Here’s a man who understands that. To some degree, he’d clearly embraced Yahweh and the Jewish religion, but he could never become a Jew. He would always be on the outside. There wasn’t a cross or any New Testament books at this point. What he was walking forward into made no sense by the laws of the world he lived in, and yet he had a revelation about Jesus. He knew he was utterly unacceptable to the Son of God, and yet he also understood the supernatural authority and saving power of Christ. Caught between those facts, he humbled himself, reached out to Jesus and put himself at Jesus’ mercy.
“When Jesus heard these things, he marveled at him, and turning to the crowd that followed him, said, ‘I tell you, not even in Israel have I found such faith.’” (Luke 7:9). This is such a loaded statement. I’m sure the religious people were saying, “Hey, slow down just a minute. I know this man built a synagogue and all, but he’s not a Jew. He hasn’t been circumcised. We have, and we go to prayer three times a day, but you’re saying that we don’t have faith like this man?” Also, keep in mind that Jesus’ own disciples were in that crowd too. I’m sure some of them were muttered, “Hey, Jesus, why do you give us such a hard time about faith? We left our jobs, our homes, our families for you. Why are you saying this gentile centurion has greater faith than all of us?”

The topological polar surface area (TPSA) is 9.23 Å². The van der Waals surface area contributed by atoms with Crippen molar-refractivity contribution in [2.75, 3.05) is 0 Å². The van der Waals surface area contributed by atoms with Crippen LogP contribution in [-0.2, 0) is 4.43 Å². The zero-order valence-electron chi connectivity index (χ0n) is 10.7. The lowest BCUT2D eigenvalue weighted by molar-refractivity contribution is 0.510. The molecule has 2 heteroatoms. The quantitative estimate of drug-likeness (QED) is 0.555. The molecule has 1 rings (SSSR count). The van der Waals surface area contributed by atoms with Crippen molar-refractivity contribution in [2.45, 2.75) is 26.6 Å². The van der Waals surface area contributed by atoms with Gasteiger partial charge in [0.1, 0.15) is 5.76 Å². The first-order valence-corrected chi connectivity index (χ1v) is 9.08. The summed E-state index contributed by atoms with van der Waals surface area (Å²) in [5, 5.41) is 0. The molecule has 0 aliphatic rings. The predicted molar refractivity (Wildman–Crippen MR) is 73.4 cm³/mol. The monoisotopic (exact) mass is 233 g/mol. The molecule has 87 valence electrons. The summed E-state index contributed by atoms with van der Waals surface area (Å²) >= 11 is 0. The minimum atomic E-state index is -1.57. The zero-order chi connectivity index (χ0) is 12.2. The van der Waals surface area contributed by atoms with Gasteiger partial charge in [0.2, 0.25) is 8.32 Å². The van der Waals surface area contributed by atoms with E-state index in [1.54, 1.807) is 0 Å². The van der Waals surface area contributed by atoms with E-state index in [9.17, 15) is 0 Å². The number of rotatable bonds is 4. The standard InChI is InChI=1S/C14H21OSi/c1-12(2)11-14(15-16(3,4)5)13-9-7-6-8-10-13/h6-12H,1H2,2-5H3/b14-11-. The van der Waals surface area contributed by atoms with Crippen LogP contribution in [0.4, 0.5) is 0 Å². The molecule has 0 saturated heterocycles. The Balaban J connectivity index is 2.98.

This centurion, though, had a revelation of what the grace of God is. It means we come empty-handed to our Creator. There’s no way we earn God’s attention, presence or power. None at all.
The centurion came with nothing, just the humbling recognition of Christ is and that nothing can be added to God’s glory and honor. In that spirit, he trusted that whatever Jesus ordered would be done. That's the kind of faith that makes God marvel. Do you want Jesus to marvel at the faith that you walk in today? It will be found in the way that you approach God, in genuine humility and total trust in his will. This is the kind of faith which pleases our Creator.